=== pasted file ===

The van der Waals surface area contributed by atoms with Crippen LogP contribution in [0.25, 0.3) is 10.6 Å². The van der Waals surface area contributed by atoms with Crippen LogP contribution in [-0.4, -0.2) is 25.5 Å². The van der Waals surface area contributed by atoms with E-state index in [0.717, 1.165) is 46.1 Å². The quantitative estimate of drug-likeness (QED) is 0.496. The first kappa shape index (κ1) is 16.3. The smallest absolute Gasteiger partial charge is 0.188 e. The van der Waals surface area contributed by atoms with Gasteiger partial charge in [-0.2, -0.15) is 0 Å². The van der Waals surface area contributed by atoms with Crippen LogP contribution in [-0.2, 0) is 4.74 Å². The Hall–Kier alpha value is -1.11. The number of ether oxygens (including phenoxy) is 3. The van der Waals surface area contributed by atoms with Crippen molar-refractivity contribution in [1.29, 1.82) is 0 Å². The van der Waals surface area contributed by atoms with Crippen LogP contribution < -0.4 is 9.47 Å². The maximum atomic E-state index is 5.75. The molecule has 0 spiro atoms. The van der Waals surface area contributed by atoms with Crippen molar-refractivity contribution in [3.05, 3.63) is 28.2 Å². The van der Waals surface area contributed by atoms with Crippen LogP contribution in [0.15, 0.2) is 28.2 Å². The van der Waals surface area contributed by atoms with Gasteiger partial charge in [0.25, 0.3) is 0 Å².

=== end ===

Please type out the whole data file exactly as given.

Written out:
The van der Waals surface area contributed by atoms with Crippen LogP contribution in [0.25, 0.3) is 10.6 Å². The van der Waals surface area contributed by atoms with Crippen LogP contribution in [-0.4, -0.2) is 25.5 Å². The van der Waals surface area contributed by atoms with E-state index in [0.717, 1.165) is 46.1 Å². The quantitative estimate of drug-likeness (QED) is 0.496. The first kappa shape index (κ1) is 16.3. The smallest absolute Gasteiger partial charge is 0.188 e. The van der Waals surface area contributed by atoms with Gasteiger partial charge in [-0.2, -0.15) is 0 Å². The van der Waals surface area contributed by atoms with Crippen LogP contribution in [-0.2, 0) is 4.74 Å². The Hall–Kier alpha value is -1.11. The number of ether oxygens (including phenoxy) is 3. The van der Waals surface area contributed by atoms with Crippen molar-refractivity contribution in [1.29, 1.82) is 0 Å². The van der Waals surface area contributed by atoms with Crippen LogP contribution < -0.4 is 9.47 Å². The maximum atomic E-state index is 5.75. The molecule has 0 spiro atoms. The van der Waals surface area contributed by atoms with Crippen molar-refractivity contribution in [3.05, 3.63) is 28.2 Å². The van der Waals surface area contributed by atoms with Crippen LogP contribution in [0.15, 0.2) is 28.2 Å². The van der Waals surface area contributed by atoms with Gasteiger partial charge in [0.25, 0.3) is 0 Å².